Conversation Of The Week XXXIV: No Appeal Planned For Florida Immigrant Tuition Ruling

November 12, 2012
Written by Bill Kaczor - Associated Press in
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Florida colleges and universities agree to comply with federal injunction against immigrant tuition rules.

Florida education officials say they will not appeal a federal court ruling that bars state colleges and universities from charging higher out-of-state tuition rates to Florida residents who are US citizens but dependent on illegal immigrant parents.

The State Board of Education unanimously voted against an appeal on Tuesday at a meeting in Boca Raton.

On another racial and ethnic issue, board members again said they are committed to a goal of reading and math proficiency for all public school students but did not back down from a new strategic plan that sets lower five-year goals for minority students. That provision has drawn opposition from Gov. Rick Scott and others.

The board, which also oversees Florida's 28 community and state colleges, unanimously voted to comply with an injunction against the immigrant tuition rules.

"I just got off the phone with Miami-Dade College and they have 240 students who will be impacted by this," said board member Roberto "Bobby" Martinez, who participated by telephone. "They have complied with the judgment without any problems."

Broward College President J. David Armstrong also told the panel he and his counterparts at the other schools do not object to the court ruling and oppose an appeal.

U.S. District Judge K. Michael Moore ruled last month in Miami that charging higher tuition to students due to their parents' immigration status violates their equal protection rights. The decision will reduce tuition for those students beginning with the spring 2013 semester.

The Board of Governors, which oversees Florida's 12 public universities, isn't scheduled to consider an appeal at its meeting on Thursday in Sarasota.

Instead, State University System Chancellor Frank Brogan last week sent a letter to his schools' presidents advising on how to comply with the ruling. It requires presidents to send written notices of the decision to all dependent students by Nov. 14.

On the other matter, Board of Education Chairman Gary Chartrand noted the strategic plan adopted last month includes a footnote saying the eventual goal is reading and math proficiency for all students. While the five-year goals are lower for black and Hispanic students than for whites and Asians, they would narrow existing gaps between those groups.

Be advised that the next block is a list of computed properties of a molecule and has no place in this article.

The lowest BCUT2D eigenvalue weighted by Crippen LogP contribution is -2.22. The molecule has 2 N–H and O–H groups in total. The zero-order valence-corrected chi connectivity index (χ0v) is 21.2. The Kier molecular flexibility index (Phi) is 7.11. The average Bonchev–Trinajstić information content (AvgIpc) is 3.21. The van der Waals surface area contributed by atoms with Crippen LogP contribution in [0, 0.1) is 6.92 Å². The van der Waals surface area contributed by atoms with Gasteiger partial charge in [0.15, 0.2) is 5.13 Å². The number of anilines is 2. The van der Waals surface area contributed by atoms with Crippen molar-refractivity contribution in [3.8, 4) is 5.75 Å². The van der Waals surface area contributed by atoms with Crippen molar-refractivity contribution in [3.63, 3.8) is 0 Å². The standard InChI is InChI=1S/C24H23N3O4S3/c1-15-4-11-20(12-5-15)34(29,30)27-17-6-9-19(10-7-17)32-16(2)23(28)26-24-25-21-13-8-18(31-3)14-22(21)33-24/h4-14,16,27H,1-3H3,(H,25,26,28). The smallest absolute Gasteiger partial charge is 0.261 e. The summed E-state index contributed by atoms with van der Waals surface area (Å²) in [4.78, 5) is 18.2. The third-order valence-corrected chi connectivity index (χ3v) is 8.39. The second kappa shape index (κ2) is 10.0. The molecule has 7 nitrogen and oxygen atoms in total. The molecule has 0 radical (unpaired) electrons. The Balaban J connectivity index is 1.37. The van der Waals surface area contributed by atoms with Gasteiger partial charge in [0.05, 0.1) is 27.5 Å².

"We have to acknowledge that there are different starting points among groups of students today," Chartrand said. "What is important now is that we focus on how we will achieve our goal."

Board member A.K. Desai said the panel "is absolutely 100 percent committed to make sure that 100 percent of the students ... are going to be 100 percent proficient at a future date."

altCritics of the short-term goals, including the National Association for the Advancement of Colored People, PTA, incoming Florida House Democratic Leader Perry Thurston and Florida's Republican governor, said it implies minority children cannot learn. Scott called that "unacceptable."

The board also declined to appeal an administrative law judge's decision that invalidates a new teacher evaluation rule because of violations of rule-making procedures. The rule is being redrafted to comply with the decision and is expected ready for board approval in early 2013.

"This is a self-inflicted wound and I want to make sure the message is clear that we're not walking away from the intent," said board member Kathleen Shanahan.

The Florida Education Association, the statewide teachers union, challenged the rule that's designed to implement evaluation criteria required by a new state law.

The decision, though, did not invalidate local evaluation systems developed in connection with Florida's $700 million federal Race to the Top grant.

The board also agreed to let two charter schools, A.A. Dixon in Escambia County and Sweetwater Branch Academy in Alachua County, stay open although they received failing state grades for two straight years. The grades are based on student test scores.

The board agreed to grant waivers from a new state law that calls for closing such schools after members said they were reluctant to shut them in the midst of a school year. They plan to ask the Legislature to change the law so appeals can be decided earlier.

Copyright 2012 The Associated Press.

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Florida Immigrant Tuition Ruling

Submitted by CSULB-6F2012 on

I agree with the federal court ruling that bars state colleges and universities from charging higher out-of-state tuition rates to Florida residents who are U.S. citizens but depend on illegal immigrant parents. If these students are U.S. citizens, they should pay the same tuition as all other U.S. citizens students regardless who they're dependents are. It comes down to equality, plan and simple. Our country needs to exercise what our society is built on and that especially includes the students of our country.


Submitted by CSULB-24F2012 on

This is the first time I hear about this and it really gets me mad! They are US citizens and the future of our so called American society. They should not be discriminated for a decision their parent made. If we do not provide our own citizens equal rights across the board how are really moving forward?